Saturday, July 28, 2012

I'm only a man in a silly red sheet


"30 minutes until the U.S. men and Kohei Uchimura make their Olympic debut," tweeted Gymnastike.

Being the snarky bastard that I am, I inquired, "Will the rest of Team Japan be competing, as well?"

Always quick with a joke, the silver-tongued Dvora Meyers added, "Uchimura will be doing all the routines on every event. He is that good."

Spirits high and expectations even higher, the Gymternet and I turned to our janky live feeds of the competition. As I tried to piece together the routines between ads and buffering problems, I saw the impossible happen: Kohei Uchimura fell off high bar. I couldn't believe my eyes, so I turned to Twitter to verify. Yup, Superman had just fallen off the high bar. "Shock!" was the exclamation that Andy Thornton tweeted. Nancy Armour was a bit more prolix, typing, "Wow. Just Wow. Uchi fell on his 4th release move." 


I said nothing. Dumbfounded, I just sat there and waited to see how others would react. I think that Nancy Armour was the first to cast off her shock and think rationally. She added, "Uchimura is world silver medalist, but he has been struggling here in training. Still, stunning to see that obvious an error from him." In her tweet, you can see her fighting with herself. History told her that Uchimura was indeed fallible, but a part of her did not want to believe it.


Nancy Armour, like the rest of us, expected the Japanese gymnast (with bed head) to get up on that bar and catch all his releases. She, like the rest of us, expected him to stick all his dismounts. And she, like the rest of us, expected him to qualify for several event finals. 'Cause that's what Superman would do. Wouldn't he?

I mean, it's what he had done in the past, and thus, it's what we have come to expect of the 2009, 2010, and 2011 World All-Around Champion. And it's not like he merely eked out a win. Oh, no, he destroyed his competition, defeating his opponents by several points. In fact, he could have fallen in any of those competitions and still won.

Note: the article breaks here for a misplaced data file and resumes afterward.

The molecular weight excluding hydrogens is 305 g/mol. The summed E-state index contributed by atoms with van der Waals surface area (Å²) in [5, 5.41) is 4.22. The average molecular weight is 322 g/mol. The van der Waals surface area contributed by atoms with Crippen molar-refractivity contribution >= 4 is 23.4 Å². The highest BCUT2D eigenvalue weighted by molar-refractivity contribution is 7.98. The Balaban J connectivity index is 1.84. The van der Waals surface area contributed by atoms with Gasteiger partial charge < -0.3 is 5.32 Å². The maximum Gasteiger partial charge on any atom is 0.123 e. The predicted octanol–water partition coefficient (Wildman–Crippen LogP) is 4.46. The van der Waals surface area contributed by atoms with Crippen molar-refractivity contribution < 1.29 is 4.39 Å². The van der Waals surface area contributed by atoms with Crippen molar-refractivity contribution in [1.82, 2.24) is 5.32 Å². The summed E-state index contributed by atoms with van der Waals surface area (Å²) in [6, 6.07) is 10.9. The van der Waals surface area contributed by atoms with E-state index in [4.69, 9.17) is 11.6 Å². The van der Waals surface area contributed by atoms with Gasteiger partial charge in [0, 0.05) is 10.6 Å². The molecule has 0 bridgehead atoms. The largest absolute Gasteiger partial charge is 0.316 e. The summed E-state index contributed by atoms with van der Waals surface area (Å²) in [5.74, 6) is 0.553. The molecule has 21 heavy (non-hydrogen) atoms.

We don't expect those results from mere mortals. We expect those results only from those with super human talent. Perhaps that's why we call him Superman. But is his track record the only reason? I don't think so. Personally, I think that there is a deeper reason--one that speaks to how we see the state of men's gymnastics as a whole. In order to dig further, we have to think about what it means to be Superman. As I have suggested, Superman assuages our desire to be unbeatable, but he is more than that. We must not forget that superheroes are meant to save people. In this case, though, I don't think that it is a person as much as a sport that needs saving.

Blythe Lawrence's quick hits touch upon this issue. In podium training, she called Kohei Uchimura "technically perfect," and after seeing a Japanese gymnast muscle his way through his high bar routine, she wrote, "This is why we love Japanese gymnastics: Even when a guy has to muscle up to handstand, as one of the Japanese just did on high bar, it's beautiful."


The subtle implications of her statement fascinate me. Essentially, she is saying, "The Japanese men--unlike the majority of the competitors--are beautiful to watch and technically precise."

Indeed, in an era where Zou Kai cannot point his toes, in an era where Marcel Nguyen cannot keep his legs together, in an era where Oleg Stepko and his ilk cannot compete a vault without cowboying--that is, in an era when it seems like gymnasts have to sacrifice execution for the sake of difficulty, we want someone to prove otherwise. We want someone to prove that male gymnasts can have it all--both difficulty and beautiful execution.

And that's what Kohei Uchimura represents for us. He is the person who can save us from the current state of gymnastics, and that's why he is our Superman.


But today he proved that he's only a man in a silly red sheet, and now that we have seen that side of him, the question is, How will we react? Will we forget that he is vincible? Or will acknowledge that he is a mortal--just like the rest of the field?

1 comment:

  1. I think your analysis is brilliant. It is bang on. It seems ridiculous that we now "need" a green/yellow/red light system to tell fans if it was a "good" routine. I pray JPN comes back and wins it, to inspire a new generation of gymnasts to appreciate form, line, and artistry vs the biggest baddest skills. The judges also need to start taking deductions for form breaks, and stop taking them when they shouldn't "just to stay in the execution mark ballpark".

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